Oh what fun! Many things make the Jessie Awards a great evening - the glitz, the glam, the giggles, the dancing... But the best thing about the Jessie Awards is that it feels like theatre matters.
I went to the party with a friend who isn't "in the biz" and it was a delight to see the event through her eyes. She wasn't jaded about who didn't get nominated or annoyed by who won. In fact, she had seen few of the shows represented. But she could tell the room was full of intereting, passionate people. She could tell they had gathered to celebrate their great love for theatre. And she could tell there was a lot of great theatre to celebrate.
Frequently, she would ask me to guess the winner. I was successful a few times, but more often I would scan the nominees and be unable to select one artist's triumph over another's. It was clear that there was so much talent in that room and on those lists - it would have been very difficult to choose. I had sentimental favourites that I was rooting for because they are friends, or because the performance or production really touched me, or because it was "their turn". But when the winner was announced, I could not begrudge a single one. The accomplishments represented by each nomination were valid and significant.
In some cases, other favourites were not nominated at all. Rather than causing bitterness, this made me realize again the depth of talent in Vancouver, the breadth of the theatre scene here. Not every good show can be nominated. Not every good performer can win. The competition around here is really stiff. And that's a great thing for all of us.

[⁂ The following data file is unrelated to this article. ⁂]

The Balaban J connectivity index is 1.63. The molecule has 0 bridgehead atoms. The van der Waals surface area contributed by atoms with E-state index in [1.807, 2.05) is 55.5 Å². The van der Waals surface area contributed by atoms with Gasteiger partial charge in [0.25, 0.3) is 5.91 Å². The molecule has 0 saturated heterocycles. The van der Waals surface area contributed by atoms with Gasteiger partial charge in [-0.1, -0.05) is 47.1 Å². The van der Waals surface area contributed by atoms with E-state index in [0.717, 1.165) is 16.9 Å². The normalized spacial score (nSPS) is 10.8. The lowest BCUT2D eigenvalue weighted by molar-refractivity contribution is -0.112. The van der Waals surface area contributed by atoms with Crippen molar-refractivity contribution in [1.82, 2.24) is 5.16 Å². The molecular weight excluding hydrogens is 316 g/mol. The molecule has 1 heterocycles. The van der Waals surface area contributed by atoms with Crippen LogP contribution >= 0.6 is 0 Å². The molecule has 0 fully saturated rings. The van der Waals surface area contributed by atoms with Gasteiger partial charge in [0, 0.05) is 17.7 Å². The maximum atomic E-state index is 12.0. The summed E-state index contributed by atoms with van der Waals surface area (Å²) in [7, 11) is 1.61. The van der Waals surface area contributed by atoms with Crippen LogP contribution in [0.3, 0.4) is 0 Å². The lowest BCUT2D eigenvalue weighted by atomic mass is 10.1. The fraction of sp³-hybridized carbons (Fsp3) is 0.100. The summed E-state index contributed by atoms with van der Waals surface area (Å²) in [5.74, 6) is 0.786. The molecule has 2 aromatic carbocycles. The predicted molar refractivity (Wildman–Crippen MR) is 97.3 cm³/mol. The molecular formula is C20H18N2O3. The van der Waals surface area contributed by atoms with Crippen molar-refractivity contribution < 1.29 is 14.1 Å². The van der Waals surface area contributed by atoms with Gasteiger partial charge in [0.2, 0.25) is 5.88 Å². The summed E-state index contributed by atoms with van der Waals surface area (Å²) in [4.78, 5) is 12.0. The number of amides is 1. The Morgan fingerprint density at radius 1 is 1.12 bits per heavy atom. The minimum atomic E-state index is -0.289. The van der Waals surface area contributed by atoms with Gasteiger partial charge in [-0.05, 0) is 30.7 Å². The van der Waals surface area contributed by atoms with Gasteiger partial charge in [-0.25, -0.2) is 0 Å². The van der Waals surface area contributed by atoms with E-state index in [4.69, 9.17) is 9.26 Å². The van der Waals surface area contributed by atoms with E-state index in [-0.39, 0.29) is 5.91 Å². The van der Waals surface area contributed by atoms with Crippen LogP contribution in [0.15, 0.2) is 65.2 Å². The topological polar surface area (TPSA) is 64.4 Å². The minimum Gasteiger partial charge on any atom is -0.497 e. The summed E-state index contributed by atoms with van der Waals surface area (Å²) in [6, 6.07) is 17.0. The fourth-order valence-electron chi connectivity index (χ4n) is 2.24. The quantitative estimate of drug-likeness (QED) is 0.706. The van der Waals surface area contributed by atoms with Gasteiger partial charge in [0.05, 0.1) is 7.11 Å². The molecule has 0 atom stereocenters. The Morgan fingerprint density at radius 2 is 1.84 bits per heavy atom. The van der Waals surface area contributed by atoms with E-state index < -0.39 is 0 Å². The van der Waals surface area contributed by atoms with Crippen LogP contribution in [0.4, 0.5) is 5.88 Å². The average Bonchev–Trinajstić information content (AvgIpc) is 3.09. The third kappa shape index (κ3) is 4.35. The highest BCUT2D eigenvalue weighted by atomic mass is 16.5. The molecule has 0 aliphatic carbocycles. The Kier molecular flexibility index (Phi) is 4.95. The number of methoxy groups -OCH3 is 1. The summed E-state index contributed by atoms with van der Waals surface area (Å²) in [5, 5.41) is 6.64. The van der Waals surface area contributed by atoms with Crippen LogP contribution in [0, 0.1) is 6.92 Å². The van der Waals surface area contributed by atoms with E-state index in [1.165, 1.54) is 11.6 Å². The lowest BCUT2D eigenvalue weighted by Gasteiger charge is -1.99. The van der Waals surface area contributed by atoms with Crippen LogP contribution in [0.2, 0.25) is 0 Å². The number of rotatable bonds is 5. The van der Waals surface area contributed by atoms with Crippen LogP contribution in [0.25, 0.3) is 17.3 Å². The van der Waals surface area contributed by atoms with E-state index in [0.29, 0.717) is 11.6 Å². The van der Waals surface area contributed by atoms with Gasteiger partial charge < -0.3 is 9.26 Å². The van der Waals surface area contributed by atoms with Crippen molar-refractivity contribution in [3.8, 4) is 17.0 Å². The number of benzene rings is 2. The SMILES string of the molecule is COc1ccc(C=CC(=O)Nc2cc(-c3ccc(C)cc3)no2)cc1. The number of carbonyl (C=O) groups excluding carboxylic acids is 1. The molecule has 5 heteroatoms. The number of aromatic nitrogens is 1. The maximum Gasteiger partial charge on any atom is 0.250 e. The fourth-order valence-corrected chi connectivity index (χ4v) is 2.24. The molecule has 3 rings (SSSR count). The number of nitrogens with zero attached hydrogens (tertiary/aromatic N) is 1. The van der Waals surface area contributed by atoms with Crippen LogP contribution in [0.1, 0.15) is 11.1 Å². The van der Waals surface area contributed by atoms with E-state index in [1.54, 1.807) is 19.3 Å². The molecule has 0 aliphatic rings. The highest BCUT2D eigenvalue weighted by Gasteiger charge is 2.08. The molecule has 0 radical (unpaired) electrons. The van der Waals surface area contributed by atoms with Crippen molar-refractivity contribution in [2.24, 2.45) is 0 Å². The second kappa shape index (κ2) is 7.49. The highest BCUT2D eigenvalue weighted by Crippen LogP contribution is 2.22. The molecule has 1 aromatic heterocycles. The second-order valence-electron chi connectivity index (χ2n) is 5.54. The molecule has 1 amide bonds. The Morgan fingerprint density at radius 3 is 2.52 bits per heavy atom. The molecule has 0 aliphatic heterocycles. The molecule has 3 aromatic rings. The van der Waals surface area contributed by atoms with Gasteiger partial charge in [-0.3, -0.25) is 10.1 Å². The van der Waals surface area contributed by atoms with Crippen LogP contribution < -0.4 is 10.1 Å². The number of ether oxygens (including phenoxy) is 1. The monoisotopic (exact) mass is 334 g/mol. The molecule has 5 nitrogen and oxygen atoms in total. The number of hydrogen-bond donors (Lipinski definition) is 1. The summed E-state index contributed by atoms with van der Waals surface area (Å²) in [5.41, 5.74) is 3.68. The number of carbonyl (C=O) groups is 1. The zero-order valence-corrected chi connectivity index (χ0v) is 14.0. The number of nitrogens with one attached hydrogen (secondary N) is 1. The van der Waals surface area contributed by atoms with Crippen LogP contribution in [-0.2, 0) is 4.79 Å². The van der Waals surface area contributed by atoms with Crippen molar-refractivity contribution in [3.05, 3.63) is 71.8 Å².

I would have loved to see Lauchlin Johnson's genius recognized for his set design for Mourning Dove. I would have loved to see Lucia Frangione nominated for No Exit. I would have loved to see The Real Thing receive a nod for best production.
But then I look at some of the categories: how do you choose a "best" performance when the possibilities are Anthony F. Ingram, David Marr, Russell Roberts, Todd Thomson, and Simon Webb? How do you choose a "best" director from Kim Collier, Dean Paul Gibson, Morris Panych, Max Reimer, and Meg Roe? And then there's the "significant artistic achievement" category. Yikes! With nominations for everything from "video design & editing" (No Exit) to "ensemble performance" (The World Goes Round) to "origami artistry" (The Life of Paper), it's hard to even determine the criteria for judgement. And when the Progress Lab wins for "innovative contribution to the artistic community" for Hive 2, how can anyone who experienced the magical madness of Hive have any complaint?
Theatre artists have a love/hate relationship with awards. No one wants to take them too seriously but everyone wants to win. It's popular to say the nomination is what really matters but that position is hard to maintain if you're Sheila White, who finally won last night with her 13th nomination for costume design, or Jennifer Lines who won her first Jessie (for her performance as Ariel in The Tempest ) despite being one of those actors whose consistent excellence is widely acknowledged.
But I defend awards shows like the Jessies because, as I said in my last post, any time achievement in the arts is recognized and celebrated everyone wins. And that's the most fun of all.